Low cost: CBDC should be at very low or no cost to end users.  

System Features 

The 2020 BIS report also identified system features that include:  

Secure: CBDC infrastructure and participants should prevent cyber-attacks and counterfeiting. 

Instant: CBDC final settlement should be instant or near instant. 

Resilient: A CBDC system should be extremely resilient to operational failure and disruptions, including natural disasters and utility outages. 

Available: Payments should be available 24/7/365. 

Throughput: CBDC system should be capable to process high transaction volumes.  

Scalable: CBDC system should be able accommodate large future volumes. 

Interoperable: The system needs to be able to interact with private sector digital payment systems and arrangements to allow easy flow of funds between systems. 

Flexible and adaptable: A CBDC system should be flexible and adaptable to changing conditions and policy imperatives.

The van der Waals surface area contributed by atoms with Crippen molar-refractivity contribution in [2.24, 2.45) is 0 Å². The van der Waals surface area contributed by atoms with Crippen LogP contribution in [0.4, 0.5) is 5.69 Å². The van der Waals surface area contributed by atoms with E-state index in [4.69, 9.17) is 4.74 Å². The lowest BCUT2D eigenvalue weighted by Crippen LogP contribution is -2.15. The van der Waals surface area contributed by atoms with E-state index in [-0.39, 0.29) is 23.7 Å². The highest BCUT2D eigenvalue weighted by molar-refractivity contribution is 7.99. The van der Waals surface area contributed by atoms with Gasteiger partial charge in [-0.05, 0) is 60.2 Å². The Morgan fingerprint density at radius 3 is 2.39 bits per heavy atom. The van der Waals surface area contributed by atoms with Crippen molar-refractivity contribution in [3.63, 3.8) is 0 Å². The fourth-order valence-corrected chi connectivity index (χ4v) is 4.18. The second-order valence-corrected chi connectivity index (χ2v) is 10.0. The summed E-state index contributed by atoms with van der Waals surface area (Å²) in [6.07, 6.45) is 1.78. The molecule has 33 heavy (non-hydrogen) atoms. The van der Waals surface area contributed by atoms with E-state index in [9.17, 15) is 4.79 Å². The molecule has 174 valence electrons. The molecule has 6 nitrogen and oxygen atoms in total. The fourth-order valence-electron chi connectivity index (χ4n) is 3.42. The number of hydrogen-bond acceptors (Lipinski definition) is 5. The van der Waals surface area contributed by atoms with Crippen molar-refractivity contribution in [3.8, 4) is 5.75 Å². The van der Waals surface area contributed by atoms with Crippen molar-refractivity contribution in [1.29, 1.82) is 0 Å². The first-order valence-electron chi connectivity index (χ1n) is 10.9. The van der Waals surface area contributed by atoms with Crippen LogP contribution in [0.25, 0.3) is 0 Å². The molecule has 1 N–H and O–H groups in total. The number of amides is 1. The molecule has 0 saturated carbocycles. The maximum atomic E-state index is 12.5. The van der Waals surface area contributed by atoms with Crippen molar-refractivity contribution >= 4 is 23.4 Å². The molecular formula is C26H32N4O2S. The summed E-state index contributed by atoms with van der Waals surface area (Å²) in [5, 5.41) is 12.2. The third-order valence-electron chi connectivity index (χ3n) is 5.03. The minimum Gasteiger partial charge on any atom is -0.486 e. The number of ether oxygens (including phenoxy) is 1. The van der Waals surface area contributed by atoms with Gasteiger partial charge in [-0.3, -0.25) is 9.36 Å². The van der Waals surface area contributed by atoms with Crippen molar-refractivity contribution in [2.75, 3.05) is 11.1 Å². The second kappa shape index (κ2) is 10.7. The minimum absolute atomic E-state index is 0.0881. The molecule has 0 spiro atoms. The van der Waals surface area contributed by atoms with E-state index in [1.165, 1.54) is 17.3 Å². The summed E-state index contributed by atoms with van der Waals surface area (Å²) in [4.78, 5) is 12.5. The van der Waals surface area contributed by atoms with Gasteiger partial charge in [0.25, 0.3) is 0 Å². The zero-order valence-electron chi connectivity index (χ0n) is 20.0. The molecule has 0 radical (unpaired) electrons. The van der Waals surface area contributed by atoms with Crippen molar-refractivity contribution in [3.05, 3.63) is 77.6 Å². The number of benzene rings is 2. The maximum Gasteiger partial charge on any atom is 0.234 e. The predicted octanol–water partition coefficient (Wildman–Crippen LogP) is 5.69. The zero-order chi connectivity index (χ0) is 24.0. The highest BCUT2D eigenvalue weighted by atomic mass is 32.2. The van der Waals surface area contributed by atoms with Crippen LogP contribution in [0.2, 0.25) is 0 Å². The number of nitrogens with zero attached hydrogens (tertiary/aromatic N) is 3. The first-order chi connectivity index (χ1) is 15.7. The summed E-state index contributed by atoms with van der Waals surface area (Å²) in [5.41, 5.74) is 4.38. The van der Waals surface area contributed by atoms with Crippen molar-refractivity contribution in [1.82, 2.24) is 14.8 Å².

Institutional Features 

The 2020 BIS report also identified necessary institutional features that include: 

Robust legal framework: A central bank should have clear authority to issue CBDC.  

Standards: CBDC system infrastructure and participating entities need to meet appropriate regulatory and prudential standards that are equivalent to those governing entities offering similar cash or existing digital money services. 

The 2020 BIS report is a clear recognition that the speed of innovation in payments and financial technology requires ongoing collaboration among leading central banks as they assess whether and how to introduce CBDC in their jurisdictions. Doing nothing is not an option as private digital currencies are in advanced development.  

If a general purpose CBDC developed under the 2020 BIS report’s framework is successfully launched, a CBDC may appear in your wallet sooner than you might expect. 

Thomas J. Curry is a partner in Nutter’s corporate and transactions department. Kate Henry and Blake C. Tyler are associates in Nutter’s corporate and transactions department. Curry is former U.S. comptroller of the currency and all are members of the firm’s banking and financial services group. 

Is a Central Bank Digital Currency Coming to Your Wallet Soon?

by Banker & Tradesman time to read: 4 min